But I have mixed feelings about that process. Over the last few years, I’ve worked hard to get away from a lot of my more academic tendencies, picked up as a postgraduate five years ago. I think I’ve been quite successful. Narcissus in Bloom is relatively free of citations, for instance, in a way that Egress was not. In fact, the whole attraction of working on that book in particular, at the expense of the few others I have percolating on my desktop, is that it is building on ideas I’ve held onto and developed since I was an undergraduate, if not before. (One chapter pulls together a bunch of my art-historical interests — and even a few actual notes — going back to my school days in around 2008, which is quite weird, now that I think about it…) So this next book has written itself without too much further reading being necessary. That is not the case for anything else I’d like to work on, however, even with the blog functioning as a place to store and put out fleeting snippets of research and stray thoughts.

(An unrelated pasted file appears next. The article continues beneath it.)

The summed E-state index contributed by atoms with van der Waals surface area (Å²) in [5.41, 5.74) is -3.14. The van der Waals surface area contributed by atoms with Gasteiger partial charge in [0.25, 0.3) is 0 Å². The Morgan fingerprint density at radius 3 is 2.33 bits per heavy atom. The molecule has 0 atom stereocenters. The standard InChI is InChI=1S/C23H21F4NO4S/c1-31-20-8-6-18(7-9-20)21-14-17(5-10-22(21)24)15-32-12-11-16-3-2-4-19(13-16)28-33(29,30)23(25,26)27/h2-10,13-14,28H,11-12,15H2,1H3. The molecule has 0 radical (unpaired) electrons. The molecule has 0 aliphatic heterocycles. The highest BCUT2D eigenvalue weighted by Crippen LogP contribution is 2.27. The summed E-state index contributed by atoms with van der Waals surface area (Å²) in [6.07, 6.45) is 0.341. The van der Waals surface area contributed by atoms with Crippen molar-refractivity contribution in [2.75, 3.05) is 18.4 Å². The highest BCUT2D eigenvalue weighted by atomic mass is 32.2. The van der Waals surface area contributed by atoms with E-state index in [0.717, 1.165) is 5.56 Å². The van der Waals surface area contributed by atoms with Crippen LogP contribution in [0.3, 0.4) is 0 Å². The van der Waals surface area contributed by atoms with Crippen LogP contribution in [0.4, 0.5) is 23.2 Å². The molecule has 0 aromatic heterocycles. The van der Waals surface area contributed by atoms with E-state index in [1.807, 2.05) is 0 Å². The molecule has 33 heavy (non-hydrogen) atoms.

But the thought of going back into academia for a stint, in order to facilitate this, nonetheless makes me nervous. I have spent a lot of time learning more about the English language and its rules recently, for instance, having transformed myself into a grammar nerd over the last 18 months, in part as I decided to retrain as a proofreader at the start of the pandemic so I could work remotely. (Ten years experience as an arts administrator working front of house in art galleries made for a bleak CV when all those places shutdown for a year…) This has helped immensely with crafting a more formal writerly voice that differs from my blog tone but is still (if not even more) readable and non-academic, and I hope a PhD doesn’t undo that. Nevertheless, it feels like the only way available right now to properly start something new, to reclaim the time to read and digest and write properly, without going full grift and erecting paywalls and going back to the full-time freelance life.